Is this the year to tackle legacy systems?
For all the forward-looking talk ambient computing and the API economy, a huge slice of public-sector IT involves legacy transactional, reporting and management systems that have often been in place for decades. Is the time finally right to reinvent the core?
According to Deloitte's just-released report on public sector tech trends, the answer is... maybe.
"The environment is ripe for a renaissance," the report authors write. "Modernization is leading towards a convergence, with shared services receiving a resurgence with support from shared first and cloud first mandates.... Virtually every agency will grapple with [modernization] in the future – if they haven’t already – and there is a strong case for pressing ahead."
At the federal level, the Government Accountability Office certainly agrees. GAO auditors have noted repeatedly that at least 70 percent of agency IT spending goes to the maintenance and support of legacy systems.
Yet legacy systems stick around for a reason. Modernization is "often more difficult for many government agencies, given the sheer size of their IT systems and the traditionally risk-averse mindset of many in the public sector," the Deloitte researchers note. "Any significant shift in an agency’s IT infrastructure can affect far more than the technology itself. It can also create change management challenges in terms of training, communications, talent management and governance."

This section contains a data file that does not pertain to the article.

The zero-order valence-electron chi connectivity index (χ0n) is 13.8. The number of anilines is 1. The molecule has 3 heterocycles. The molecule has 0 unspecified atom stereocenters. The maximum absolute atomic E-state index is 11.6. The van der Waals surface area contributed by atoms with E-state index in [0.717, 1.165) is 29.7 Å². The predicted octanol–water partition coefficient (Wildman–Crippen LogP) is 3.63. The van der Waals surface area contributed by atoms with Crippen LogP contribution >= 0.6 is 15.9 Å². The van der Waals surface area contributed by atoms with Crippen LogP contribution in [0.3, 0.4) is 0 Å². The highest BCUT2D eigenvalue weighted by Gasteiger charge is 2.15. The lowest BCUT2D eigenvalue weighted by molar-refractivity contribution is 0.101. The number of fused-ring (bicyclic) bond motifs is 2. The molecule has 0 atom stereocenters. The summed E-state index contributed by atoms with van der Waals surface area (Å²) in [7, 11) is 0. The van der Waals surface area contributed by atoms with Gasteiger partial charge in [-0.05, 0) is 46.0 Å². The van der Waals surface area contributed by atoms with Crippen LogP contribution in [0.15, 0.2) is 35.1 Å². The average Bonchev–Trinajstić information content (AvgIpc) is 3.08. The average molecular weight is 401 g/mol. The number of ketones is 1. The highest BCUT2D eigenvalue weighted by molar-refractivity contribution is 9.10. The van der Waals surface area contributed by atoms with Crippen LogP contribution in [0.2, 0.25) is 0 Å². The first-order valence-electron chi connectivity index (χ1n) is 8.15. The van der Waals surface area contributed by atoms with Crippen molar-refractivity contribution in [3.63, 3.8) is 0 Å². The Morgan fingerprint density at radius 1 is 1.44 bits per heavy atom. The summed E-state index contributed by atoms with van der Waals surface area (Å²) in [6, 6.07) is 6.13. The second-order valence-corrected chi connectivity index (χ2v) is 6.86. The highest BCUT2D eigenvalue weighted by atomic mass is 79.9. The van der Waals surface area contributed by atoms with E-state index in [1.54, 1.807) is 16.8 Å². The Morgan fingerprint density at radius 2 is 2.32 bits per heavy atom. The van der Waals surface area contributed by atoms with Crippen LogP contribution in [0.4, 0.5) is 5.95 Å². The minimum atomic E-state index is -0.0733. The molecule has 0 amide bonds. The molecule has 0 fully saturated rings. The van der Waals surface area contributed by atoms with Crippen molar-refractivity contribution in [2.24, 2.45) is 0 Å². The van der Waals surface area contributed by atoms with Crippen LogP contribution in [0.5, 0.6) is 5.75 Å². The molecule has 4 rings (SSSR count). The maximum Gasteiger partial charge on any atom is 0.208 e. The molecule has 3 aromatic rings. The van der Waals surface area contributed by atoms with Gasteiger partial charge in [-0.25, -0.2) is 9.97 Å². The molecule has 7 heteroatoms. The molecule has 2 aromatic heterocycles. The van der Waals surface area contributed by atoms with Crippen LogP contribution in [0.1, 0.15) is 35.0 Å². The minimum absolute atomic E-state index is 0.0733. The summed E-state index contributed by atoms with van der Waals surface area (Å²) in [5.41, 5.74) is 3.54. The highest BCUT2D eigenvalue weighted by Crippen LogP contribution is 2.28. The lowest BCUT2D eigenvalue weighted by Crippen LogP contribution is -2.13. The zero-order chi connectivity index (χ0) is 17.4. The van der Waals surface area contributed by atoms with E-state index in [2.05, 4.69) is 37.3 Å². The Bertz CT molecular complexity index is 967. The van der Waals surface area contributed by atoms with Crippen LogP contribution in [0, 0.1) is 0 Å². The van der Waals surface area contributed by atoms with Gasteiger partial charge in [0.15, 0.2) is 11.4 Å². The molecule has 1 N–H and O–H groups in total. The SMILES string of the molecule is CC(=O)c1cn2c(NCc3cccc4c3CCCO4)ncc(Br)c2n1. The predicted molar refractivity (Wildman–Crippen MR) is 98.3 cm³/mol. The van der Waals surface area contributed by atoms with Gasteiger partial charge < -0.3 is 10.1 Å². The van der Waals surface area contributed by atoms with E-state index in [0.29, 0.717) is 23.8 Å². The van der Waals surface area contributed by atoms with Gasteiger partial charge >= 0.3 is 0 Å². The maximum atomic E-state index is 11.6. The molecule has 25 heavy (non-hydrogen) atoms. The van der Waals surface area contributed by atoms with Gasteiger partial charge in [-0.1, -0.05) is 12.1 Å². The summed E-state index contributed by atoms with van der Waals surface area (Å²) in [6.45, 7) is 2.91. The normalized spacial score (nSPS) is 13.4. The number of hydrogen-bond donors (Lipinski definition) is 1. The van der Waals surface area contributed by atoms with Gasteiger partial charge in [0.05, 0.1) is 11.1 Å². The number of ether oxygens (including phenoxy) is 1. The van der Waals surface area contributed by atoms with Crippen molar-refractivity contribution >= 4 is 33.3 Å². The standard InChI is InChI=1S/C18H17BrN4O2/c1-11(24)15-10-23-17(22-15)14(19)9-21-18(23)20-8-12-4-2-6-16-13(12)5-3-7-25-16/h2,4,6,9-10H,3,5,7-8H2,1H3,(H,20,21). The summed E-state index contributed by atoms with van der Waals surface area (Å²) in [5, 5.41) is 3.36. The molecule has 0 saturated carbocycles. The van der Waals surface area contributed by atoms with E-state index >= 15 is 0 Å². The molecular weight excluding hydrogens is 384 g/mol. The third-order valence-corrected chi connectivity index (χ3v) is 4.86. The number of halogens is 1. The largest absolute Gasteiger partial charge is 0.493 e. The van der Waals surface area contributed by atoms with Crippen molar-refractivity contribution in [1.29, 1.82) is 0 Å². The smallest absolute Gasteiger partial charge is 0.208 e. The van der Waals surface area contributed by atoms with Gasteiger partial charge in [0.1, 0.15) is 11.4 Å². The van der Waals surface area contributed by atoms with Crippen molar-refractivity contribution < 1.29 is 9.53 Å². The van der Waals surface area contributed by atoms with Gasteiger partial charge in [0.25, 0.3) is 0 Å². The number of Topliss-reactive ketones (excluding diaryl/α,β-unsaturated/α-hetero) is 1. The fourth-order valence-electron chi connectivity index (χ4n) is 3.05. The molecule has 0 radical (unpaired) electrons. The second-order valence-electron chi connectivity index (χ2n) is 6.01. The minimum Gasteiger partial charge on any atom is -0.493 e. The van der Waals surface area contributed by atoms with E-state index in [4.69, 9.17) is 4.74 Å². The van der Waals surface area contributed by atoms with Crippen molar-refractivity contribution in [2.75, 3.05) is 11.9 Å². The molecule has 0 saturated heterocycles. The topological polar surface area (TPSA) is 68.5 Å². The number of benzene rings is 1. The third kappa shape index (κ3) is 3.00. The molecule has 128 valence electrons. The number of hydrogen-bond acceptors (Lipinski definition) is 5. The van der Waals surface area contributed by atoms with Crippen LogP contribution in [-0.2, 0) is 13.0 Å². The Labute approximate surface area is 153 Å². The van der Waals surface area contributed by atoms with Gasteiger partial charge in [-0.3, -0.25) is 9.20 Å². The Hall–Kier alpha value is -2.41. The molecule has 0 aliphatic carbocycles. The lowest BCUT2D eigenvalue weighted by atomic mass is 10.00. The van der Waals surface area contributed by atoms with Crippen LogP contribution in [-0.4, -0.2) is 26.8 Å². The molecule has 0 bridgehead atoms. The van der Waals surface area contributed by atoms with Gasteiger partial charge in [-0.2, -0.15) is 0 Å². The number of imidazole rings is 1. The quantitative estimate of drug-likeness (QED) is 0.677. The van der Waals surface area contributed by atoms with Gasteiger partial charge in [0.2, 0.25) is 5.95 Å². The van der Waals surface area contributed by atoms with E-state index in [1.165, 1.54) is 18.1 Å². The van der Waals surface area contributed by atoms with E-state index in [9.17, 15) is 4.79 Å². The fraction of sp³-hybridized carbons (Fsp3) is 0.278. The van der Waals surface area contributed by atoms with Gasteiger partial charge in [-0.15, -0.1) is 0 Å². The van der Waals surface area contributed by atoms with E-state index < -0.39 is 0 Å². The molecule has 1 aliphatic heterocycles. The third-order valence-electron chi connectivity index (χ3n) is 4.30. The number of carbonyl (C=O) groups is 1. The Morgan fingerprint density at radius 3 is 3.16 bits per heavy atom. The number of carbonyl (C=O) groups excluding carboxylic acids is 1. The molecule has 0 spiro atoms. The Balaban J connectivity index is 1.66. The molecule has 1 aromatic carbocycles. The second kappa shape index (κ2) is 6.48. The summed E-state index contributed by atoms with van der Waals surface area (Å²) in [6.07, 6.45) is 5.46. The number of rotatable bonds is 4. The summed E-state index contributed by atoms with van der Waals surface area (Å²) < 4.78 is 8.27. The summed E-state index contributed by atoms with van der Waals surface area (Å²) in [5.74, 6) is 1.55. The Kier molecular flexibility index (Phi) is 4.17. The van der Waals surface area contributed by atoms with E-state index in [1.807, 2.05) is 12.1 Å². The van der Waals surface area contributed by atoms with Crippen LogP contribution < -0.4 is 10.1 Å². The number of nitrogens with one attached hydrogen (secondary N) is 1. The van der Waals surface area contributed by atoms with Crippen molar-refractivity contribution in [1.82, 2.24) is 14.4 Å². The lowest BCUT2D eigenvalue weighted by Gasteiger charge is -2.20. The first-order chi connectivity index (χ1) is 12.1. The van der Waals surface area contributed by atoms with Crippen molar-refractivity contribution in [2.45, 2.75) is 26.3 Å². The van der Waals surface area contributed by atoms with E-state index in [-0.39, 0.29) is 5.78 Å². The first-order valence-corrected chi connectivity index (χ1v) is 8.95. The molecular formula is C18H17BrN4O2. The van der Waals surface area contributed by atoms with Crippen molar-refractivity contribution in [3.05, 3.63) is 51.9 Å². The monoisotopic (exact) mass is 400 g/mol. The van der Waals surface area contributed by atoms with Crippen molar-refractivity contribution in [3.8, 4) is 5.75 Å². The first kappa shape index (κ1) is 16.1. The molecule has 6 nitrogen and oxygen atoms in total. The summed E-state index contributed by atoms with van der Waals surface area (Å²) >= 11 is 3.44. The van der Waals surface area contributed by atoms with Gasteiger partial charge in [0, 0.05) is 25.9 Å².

The report offers suggests three basic steps for pushing forward:
Know which technology assets you already have. "The first step is to take inventory and make decisions about which technologies are candidates for consolidation, elimination, outsourcing or endorsement."
Don't overlook the short term. Public sector IT leaders should plan "both their short-term goals as well as long-term enterprise-level vision and core architecture investments. Otherwise, modernization could result in disconnected technologies and more technical debt down the line."
Line up your advocates. " Start with internal stakeholders who understand the vision and need to revitalize the heart of the IT and business footprint. Stakeholders behind the plan can help to promote the potential benefits with you."
For the full report -- which also addresses ambient computing, APIs and the CIO's role as "chief integration officer," -- please click here.
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